There is another war taking place right now and that’s the war for talent.
Talented people have plenty of choices in today’s highly competitive marketplace. The balance of power has shifted and talented people are interviewing interviewers as much as they’re being interviewed. The trouble with talented people is, they have legs and will walk to where they have the greatest degree of flexibility and feel most trusted to get the job done.
Many organizations are doing all they can to attract and retain talented people. It is true to say that, in service businesses especially, their brand primarily is their people. They’re not manufacturing or retailing a product but rather providing a service — they sell time, not things. The value of a service business is most often wrapped up in the hearts and minds of people who provide said service, and when those people leave, some of that value walks out right beside them.
One of the battlegrounds where this war for talent is fought is way off in the most distant and remote fields. See, talented people prefer to choose where they work and they often choose to work remotely — meaning, they relish the flexibility of their employers allowing them to do their work from a location other than a central office operated by that employer.
My observation has been that at the core of this skirmish is one word that’s easy to say and yet hard to do. It’s a word that begins and ends with the letter “T.” That word is TRUST. Talented people have to be trusted to get done all that needs to get done regardless of where it’s done. Talented people need less supervision.
In a service business especially, work can get done from anywhere. We now have the technological platforms to enable remote meetings. As interdependent and relational beings, of course we know the importance of gathering in person, but the policy of insisting people must commute to, and sit within, a cube that’s housed within four character-less walls is outdated. Commute. Cube. Commute. Repeat. Five days a week. Eight hours a day. Fifty weeks a year. Talented people will jump ship.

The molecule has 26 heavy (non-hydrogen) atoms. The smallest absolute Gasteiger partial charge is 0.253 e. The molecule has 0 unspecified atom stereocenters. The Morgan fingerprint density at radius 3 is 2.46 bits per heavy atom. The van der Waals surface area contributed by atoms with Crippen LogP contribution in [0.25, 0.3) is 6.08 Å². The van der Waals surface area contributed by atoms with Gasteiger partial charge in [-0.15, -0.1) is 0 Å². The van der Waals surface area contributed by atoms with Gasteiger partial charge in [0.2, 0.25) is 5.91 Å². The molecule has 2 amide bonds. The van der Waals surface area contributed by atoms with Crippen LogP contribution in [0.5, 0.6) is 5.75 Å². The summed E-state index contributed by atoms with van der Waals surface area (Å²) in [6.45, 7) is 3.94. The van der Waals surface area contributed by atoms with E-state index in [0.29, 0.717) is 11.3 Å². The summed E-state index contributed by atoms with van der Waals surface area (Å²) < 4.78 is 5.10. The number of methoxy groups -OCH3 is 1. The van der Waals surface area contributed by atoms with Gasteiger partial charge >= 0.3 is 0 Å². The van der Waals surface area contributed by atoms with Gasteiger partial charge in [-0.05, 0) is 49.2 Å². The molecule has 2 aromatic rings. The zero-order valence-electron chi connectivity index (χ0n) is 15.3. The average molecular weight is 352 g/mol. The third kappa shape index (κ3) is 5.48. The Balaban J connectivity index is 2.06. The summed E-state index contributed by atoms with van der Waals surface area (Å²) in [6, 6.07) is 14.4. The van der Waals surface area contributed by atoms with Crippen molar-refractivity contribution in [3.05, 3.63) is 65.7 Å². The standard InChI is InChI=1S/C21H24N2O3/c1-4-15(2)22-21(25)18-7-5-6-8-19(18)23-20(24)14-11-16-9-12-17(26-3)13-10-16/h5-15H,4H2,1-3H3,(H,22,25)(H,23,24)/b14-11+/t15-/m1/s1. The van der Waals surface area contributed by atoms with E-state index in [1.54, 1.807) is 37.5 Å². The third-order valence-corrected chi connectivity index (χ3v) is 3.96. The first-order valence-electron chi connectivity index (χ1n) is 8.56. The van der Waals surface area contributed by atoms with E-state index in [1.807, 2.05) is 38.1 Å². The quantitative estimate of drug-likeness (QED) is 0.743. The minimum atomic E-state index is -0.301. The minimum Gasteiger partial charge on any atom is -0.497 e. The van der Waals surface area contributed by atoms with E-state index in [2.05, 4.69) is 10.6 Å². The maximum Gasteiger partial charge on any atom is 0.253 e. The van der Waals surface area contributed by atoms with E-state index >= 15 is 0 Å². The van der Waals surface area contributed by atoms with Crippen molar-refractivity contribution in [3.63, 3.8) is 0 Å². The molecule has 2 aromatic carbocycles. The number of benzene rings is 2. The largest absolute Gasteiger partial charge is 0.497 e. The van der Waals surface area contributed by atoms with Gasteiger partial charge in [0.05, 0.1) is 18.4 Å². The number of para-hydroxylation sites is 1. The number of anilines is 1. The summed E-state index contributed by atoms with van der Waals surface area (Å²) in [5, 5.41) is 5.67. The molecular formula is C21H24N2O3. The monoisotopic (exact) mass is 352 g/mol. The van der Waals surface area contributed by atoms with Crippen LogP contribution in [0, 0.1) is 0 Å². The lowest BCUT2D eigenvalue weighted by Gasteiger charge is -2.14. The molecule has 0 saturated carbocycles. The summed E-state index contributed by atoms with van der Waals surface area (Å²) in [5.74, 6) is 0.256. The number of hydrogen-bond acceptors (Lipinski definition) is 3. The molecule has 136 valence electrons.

Some organizations are adapting their policies to try to attract and retain talented people, but my concern is post-COVID, it’s often too little, too late. Here are some policies I’ve read about and heard about from talented employees. To me, these remote work policies are upside-down and only stifle creativity rather than unleashing it. See what you think…
“If an employee has less than one year’s service, they cannot work remotely regardless of rank or role.” This tells me you don’t trust me for at least a year.
“If an employee has more than one year’s service but less than three years, they can work remotely for two days a week but must be in the corporate office the other three days.” This tells me you trust me a little but not a lot.
“If an employee has more than three years of service, they can work remotely for three days a week but must be in the corporate office the other two days.” This tells me you trust me more, but not yet completely.
“If an employee is a manager of others, they cannot work remotely at all.” To me this is the most ludicrous. First of all, we don’t manage people, we lead them. People don’t like to be managed and controlled. We manage things, not people. Secondly, who is the manager actually managing in the physical office building if, depending on tenure, those human resources may or may not be in today?
The bottom line is organizations need to change policies to better fit people. Most people will deliver results far greater than anticipated if they feel trusted. Of course, there are some workplaces and entity types where remote work is not even a remote possibility, but for many, it is the way forward.
Paul Butler is a Santa Clarita resident and a client partner with Newleaf Training and Development of Valencia (newleaftd.com). For questions or comments, email Butler at [email protected].